Three Things to Consider When Making Curriculum Decisions

I know that it’s curriculum-choosing time for a lot of you, and after talking with parents at the last two conventions, I wanted to suggest three things to think about before you make any curriculum decisions.

  1. Your student’s learning style
  2. Your household patterns and routines
  3. Your student’s gifts and goals

Your Student’s Learning Style

It’s important to know whether your student learns best by seeing, hearing, or doing. When you work with a student’s learning style, rather than against it, the student will learn more easily and retain a lot more of what he learns. If you are teaching multiple students using one curriculum, adapt it to fit whenever you can. For example, if you have an auditory learner, allow him to sometimes listen to audiobooks, rather than read everything, especially if he needs to read something that is full of challenging ideas, such as classic literature. If you have a kinesthetic (hands-on) learner, look for resources that will actively engage him, such as science with a laboratory component, or literature that requires looking, listening, and doing.

Your Household Patterns and Routines

Most homes have an easily distinguishable atmosphere. Is your family atmosphere serene, quiet and home-centered, or do you have a noisy, busy household that is more car-centered? Be sure to take this into account when selecting curriculum. If you’re rarely at home for a whole day, it’s probably not a good idea to choose a curriculum that would require your student to spend 5-7 hours in front of a computer screen or video monitor. On the other hand, if you prefer a peaceful, home-centered life, you may not want to enroll your student in a co-op that requires your student’s physical presence on a daily basiswx. Matching your homeschool style with the household atmosphere that best works for your family is an idea that can make homeschooling a joy, rather than a trial.

Your Student’s Gifts and Goals

Standardized education is like a one-size-fits-all garment: it might cover the essentials, but it doesn’t necessarily fit or feel right. Every child is an individual with God-given talents and goals. The right resources will allow your student to fully develop the knowledge and skills needed to fulfill his or her mission in life.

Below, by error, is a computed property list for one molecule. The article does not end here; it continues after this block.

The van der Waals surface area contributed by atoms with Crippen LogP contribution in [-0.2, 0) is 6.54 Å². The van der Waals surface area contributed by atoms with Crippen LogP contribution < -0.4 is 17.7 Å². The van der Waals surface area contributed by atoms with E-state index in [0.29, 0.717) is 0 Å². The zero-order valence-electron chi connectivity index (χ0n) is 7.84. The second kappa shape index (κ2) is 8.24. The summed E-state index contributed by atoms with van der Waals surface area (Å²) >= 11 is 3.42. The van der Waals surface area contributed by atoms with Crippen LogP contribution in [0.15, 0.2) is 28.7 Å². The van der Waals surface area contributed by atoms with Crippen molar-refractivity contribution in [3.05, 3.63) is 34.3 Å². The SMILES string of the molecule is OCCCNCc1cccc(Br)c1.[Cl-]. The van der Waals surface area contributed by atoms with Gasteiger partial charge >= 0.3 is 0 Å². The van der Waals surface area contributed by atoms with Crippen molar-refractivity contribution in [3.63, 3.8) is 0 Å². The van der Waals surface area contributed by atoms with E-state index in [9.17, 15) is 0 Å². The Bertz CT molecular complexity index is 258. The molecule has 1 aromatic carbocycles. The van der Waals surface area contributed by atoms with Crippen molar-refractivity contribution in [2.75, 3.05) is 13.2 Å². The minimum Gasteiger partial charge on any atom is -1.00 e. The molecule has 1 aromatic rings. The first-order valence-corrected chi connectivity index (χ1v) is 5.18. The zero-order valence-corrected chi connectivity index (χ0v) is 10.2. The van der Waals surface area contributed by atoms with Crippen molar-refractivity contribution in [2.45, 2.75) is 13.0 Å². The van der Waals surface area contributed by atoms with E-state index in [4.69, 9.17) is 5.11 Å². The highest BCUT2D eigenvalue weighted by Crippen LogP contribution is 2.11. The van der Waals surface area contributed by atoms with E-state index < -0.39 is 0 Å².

If you have a student who is deeply interested in art or math, find resources that will make your homeschool like a mini-magnet school for that subject. There are books, audios, videos, and classes available that will allow you to do this for any subject. You’ll find that working with your student’s personality, gifts, and goals will help you provide a truly nourishing education that can benefit him for a lifetime.


As most of you know, my personal homeschooling style was relaxed and eclectic, informed by the ideas of Charlotte Mason, as well as the “classics and models” concept of Thomas Jefferson education. This meant very few textbooks, lots of living books, and a focus on sharing information in a way that was absorbing and memorable, plus generous amounts of time to pursue individual interests.

Many families follow a similar model in grades 1-8, then feel they must go into something more traditional during high school. We didn’t– we stayed relaxed and eclectic, but just added in a few community college classes and some CLEP exams in order to earn college credit while in high school. If a traditional strait jacket didn’t fit in the early grades, it’s unlikely to be much better a few years later!


Excellence in Literature: The Complete Curriculum: Literature and Writing for Grades 8-12

Excellence in Literature: The Complete Curriculum: Literature and Writing for Grades 8-12

Finally, the Excellence in Literature curriculum is finally fully complete and is available on the website as individual books or as a complete five-year curriculum in a big binder for those of you who want to mix and match the units. The five levels are Introduction to Literature, Literature and Composition, American Literature, British Literature, and World Literature.

Spelling Made Easy: The Homonym Way to Better Spelling was a big success at the recent HEAV conference, and we almost sold out. We have a few left (more coming!), as well as a few discounted beta copies. You can get whichever version you want– beta, e-book, or print book– at the website.

Spelling Made Easy: The Homonym Way to Better Spelling by Connie Schenkelberg

Spelling Made Easy: The Homonym Way to Better Spelling by Connie Schenkelberg

5 Responses

  1. Karen Davis says:

    Congratulations on completing the Excellence in Literature curriculum! I just looked at the sample chapter and I think this may be perfect for my rising 8th grader. Literature is the one component that i hadn’t figured out yet and this looks complete yet uncomplicated. And thank you for making it so affordable.

  2. Angela Lacy says:

    I love reading your blogs. I have a daughter who is starting high school next year and have felt the push to go more traditional, but I’ve resisted. The description of how your family did high school is a breath of fresh air. Ahhh,I can breathe again… Relaxed and eclectic(also a few CLEPS thrown in)- that is exactly how we will do it. Please keep inspiring!

  3. MOONO URGENT says:

    Kindly post to my email materials on how to set a localised curriculum.
    Best regards,

  1. August 26, 2014

    […] to personality profiles and information about learning styles in order to make decisions about choosing curriculum and extracurricular activities. This also helped me understand personality traits I found puzzling. […]

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